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Search Tags: pay freeze
Two years into a three-year pay freeze, thousands of retirement-eligible feds are doing the math and concluding that maybe they would be better off retired and getting inflation adjustments rather than working at their 2010 salary rate, Senior Correspondent Mike Causey says. So what's in it for you?
President Barack Obama signed a continuing resolution Friday to fund government operations through March 27, 2013. The legislation represents a 0.6 percent across-the-board increase above fiscal 2012 levels. It also extends the federal pay freeze.
It's no secret Republican Presidential Candidate Mitt Romney envisions broad changes to the federal government and its workforce. In campaign speeches, Romney has spoken of aligning federal pay with that of the private sector and reducing the federal workforce through attrition. But federal unions say Romney's comments and proposals should give feds pause. This story is part of Federal News Radio's special, week-long multimedia report, The Obama Impact: Evaluating the Last Four Years.
Looking for something to take your mind off the pending pay freeze extension? If so, consider the prospect of higher taxes, lower take-home pay and higher health insurance premiums, Senior Correspondent Mike Causey says.
The report found federal employees work on average of 38.7 hours a week, compared with 41.4 hours per week in the private sector. That difference adds up to 3.8 fewer weeks per year feds work.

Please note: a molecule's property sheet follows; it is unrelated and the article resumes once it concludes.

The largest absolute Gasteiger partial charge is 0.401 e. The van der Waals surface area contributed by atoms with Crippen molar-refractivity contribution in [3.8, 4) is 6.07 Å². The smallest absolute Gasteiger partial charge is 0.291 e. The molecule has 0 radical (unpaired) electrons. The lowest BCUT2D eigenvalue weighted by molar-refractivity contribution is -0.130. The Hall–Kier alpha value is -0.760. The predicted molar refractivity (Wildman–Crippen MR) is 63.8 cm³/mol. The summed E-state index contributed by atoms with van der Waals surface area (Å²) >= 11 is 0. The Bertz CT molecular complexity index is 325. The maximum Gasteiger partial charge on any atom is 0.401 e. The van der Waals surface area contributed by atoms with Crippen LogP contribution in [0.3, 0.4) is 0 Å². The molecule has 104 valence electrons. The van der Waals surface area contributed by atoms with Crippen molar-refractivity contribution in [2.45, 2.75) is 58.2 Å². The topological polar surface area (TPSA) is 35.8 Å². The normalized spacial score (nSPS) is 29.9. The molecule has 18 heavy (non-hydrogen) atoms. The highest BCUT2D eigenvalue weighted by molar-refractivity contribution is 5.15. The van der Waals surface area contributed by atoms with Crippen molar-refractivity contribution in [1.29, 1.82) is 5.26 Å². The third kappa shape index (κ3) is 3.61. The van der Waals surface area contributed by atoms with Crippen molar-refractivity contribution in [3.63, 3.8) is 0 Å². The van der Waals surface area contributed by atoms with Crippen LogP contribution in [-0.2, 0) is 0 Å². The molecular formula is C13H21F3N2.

Despite the prospect of an extended pay freeze, many nonpostal workers have their "wigs" to keep them warm, Senior Correspondent Mike Causey says. So, how do you get a 3 percent raise while salaries are frozen at 2010 levels?
Jenny Mattingley hosts of roundtable discussion of legislation pending in Congress that affect federal workers.
August 24, 2012
Tags: workforce , Congress , Congressional recess , federal retirement , budget battle , sequestration , Jenny Mattingley , Bruce Moyer , National association of postal supervisors , National Association of Assistant U.S. Attorneys , Maureen Gilman , NTEU , Jessica Klement , NARFE , Shaw Bransford & Roth , Fed Talk
President Barack Obama told congressional leaders Tuesday that he was implementing a 0.5 percent pay increase for federal employees that would go into effect next April. Congress is expected to pass a Continuing Resolution when it returns to Washington in September to avoid an Oct. 1 government shutdown. Obama extended the pay freeze through the duration of that CR.
Janet Kopenhaver, Washington representative for
Federally Employed Women, will talk about the
impact of some bills pending in Congress that
affect federal employees.
July 18, 2012
Tags: pay and benefits , pay debate , Congress , Janet Kopenhaver , Federally Employed Women , Federal Times , Sean Reilly , FERS , FERS retirement program , FERS supplement , defined benefit , Mike Causey , Your Turn
Do you have the feeling that all politicians hate you? Are you disappointed that the proposed federal pay raise will bring the average worker less than $400 a year? There may be light at the tunnel, Senior Correspondent Mike Causey says — whether its sunshine or a freight train is yet to be determined.